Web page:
The #BlackoutTuesday hashtag dominated social media, as solidarity among musicians, actors, major museums, social media companies, and ordinary users prevailed last Tuesday, said The Guardian.
The protest movement was sparked by the death of George Floyd under police custody in Minneapolis.
Some even suspended online activity to show their support.
According to CNN, some refused to take part, calling the move, which started with the music industry, a “major label record executive white guilt day” and called for people to share anti-racist literature and films instead of remaining silent.
Among those who heed to the call were celebrities and musician Ariana Grande and Dwayne “The Rock” Johnson.
Ariana Grande, who has 189 million Instagram followers, posted a black square with links to Black Lives Matter accounts, with the caption: “Sending strength and if you are protesting today please be safe.”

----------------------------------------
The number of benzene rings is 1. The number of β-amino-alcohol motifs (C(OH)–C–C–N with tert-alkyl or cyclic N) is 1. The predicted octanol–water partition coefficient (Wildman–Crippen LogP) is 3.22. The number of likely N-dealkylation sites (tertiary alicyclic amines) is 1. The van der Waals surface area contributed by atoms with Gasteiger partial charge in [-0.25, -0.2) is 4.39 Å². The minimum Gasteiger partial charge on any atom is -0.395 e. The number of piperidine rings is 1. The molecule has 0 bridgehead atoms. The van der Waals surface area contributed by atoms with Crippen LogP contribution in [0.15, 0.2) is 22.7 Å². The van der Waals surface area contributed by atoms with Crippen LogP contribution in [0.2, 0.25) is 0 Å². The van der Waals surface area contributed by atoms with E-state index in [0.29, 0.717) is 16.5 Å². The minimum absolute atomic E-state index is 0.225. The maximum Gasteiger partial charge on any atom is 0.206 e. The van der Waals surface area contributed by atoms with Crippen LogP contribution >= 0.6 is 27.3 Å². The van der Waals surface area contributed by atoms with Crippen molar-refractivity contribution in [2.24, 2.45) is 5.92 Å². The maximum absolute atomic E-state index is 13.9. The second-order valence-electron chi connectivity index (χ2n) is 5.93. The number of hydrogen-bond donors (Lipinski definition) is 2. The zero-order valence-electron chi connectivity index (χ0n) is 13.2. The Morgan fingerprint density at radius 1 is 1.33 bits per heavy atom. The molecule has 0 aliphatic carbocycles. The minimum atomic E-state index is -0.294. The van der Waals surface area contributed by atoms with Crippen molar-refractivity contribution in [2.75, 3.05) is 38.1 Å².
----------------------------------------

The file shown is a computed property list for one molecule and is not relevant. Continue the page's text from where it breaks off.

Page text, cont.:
Wrestler-turn-actor Dwayne Johnson, who has 185 million followers on Instagram, posted a black square with the hashtags #normalizeequality and #blackouttuesday.
CNN added that the museums and galleries including the Los Angeles County Museum of Art and the Queens Museum in Brooklyn, postponed their online activities, while, on Monday, Tate posted a Chris Ofili painting in tribute to Stephen Lawrence with the caption: “Nobody should have to live in fear because of the color of their skin.”
For their part, TikTok said it was “standing in solidarity with the Black community and the music industry” by turning off its playlists to mark what it called “the extraordinary recurrence of injustice the Black community is experiencing in the long fight against inequality, racism, and violence”.